June 15, 2015
Every serious bird photographer who has been at it for a while has a nemesis bird or three. There’s a progression for the obsessed bird photographer – first you knock out all the easy stuff. You know, feeder birds, extremely common and cooperative stuff like yellow-rumped warblers, turkey vultures, ring-billed gulls, and so on. At some point, for many of us, then the compulsion turns into a quest to photograph all the birds of the region you spend most of your time in. An unattainable goal for most, but a tangible target nonetheless. Gradually the library of images grows, until you have acceptable images of most of the typical species. It’s a moving target, though; one problem is that the definition of acceptable is constantly changing as your proficiency increases (hopefully). So while your biggest pleasure is photographing a species that you have no images of, you’re constantly trying to upgrade the quality of the images of those species already photographed. And so it goes. You accept that the very rare or elusive species are distant dreams at best, but every now and again that improbable event occurs and you actually add one or two of those to your collection of bird images. Why do we do it? That’s a whole other question I’m not about to try and tackle; I really don’t understand it myself. It does take on aspects of mental illness after a while, though. How many hundreds of images of northern parulas and great blue herons do you really need? The only answer I’ve ever arrived at is more.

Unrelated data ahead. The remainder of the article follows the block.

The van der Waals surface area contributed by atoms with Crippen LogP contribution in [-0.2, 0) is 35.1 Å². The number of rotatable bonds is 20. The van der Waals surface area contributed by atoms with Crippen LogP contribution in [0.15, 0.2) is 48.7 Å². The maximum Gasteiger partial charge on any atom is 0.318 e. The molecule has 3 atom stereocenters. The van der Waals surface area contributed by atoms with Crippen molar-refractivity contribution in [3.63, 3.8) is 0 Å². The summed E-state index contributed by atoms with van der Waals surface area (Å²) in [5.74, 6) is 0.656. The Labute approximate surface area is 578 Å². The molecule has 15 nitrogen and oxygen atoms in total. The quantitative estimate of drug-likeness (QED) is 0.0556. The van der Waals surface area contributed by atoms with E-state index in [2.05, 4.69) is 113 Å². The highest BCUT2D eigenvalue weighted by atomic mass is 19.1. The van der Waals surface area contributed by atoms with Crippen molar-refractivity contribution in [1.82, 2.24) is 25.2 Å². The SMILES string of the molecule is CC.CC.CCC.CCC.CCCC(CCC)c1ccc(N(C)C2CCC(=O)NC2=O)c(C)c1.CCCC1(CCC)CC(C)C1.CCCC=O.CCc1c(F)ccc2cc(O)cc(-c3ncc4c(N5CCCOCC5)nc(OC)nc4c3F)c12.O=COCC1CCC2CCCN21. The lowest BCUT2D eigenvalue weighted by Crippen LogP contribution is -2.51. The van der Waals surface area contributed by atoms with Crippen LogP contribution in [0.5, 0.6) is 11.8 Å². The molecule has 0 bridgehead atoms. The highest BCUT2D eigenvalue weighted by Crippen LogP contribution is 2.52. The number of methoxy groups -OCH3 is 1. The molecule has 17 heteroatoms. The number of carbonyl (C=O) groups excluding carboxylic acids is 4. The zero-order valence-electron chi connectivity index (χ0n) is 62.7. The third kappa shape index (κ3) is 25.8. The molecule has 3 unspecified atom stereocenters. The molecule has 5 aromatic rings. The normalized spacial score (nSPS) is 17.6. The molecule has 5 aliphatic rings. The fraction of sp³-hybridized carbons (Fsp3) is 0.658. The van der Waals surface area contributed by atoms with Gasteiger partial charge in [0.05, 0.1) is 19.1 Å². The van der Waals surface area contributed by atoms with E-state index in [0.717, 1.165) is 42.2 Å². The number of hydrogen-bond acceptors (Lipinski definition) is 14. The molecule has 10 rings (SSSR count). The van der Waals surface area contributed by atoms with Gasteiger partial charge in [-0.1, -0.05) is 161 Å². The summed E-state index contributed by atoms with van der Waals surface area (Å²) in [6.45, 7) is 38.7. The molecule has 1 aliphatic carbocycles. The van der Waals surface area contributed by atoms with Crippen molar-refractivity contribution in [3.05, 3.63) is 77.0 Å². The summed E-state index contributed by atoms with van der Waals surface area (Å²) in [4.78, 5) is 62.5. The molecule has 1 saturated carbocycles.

More vexing than the rare species though are the nemesis birds. Those are the species that aren’t particularly uncommon or hard to find, and of which you can find thousands of high-quality images on-line, yet they somehow elude your best efforts to add them to your list. The degree of consternation inflicted by these recalcitrant bastards is directly related to how long you have pursued them. In some cases it may be decades.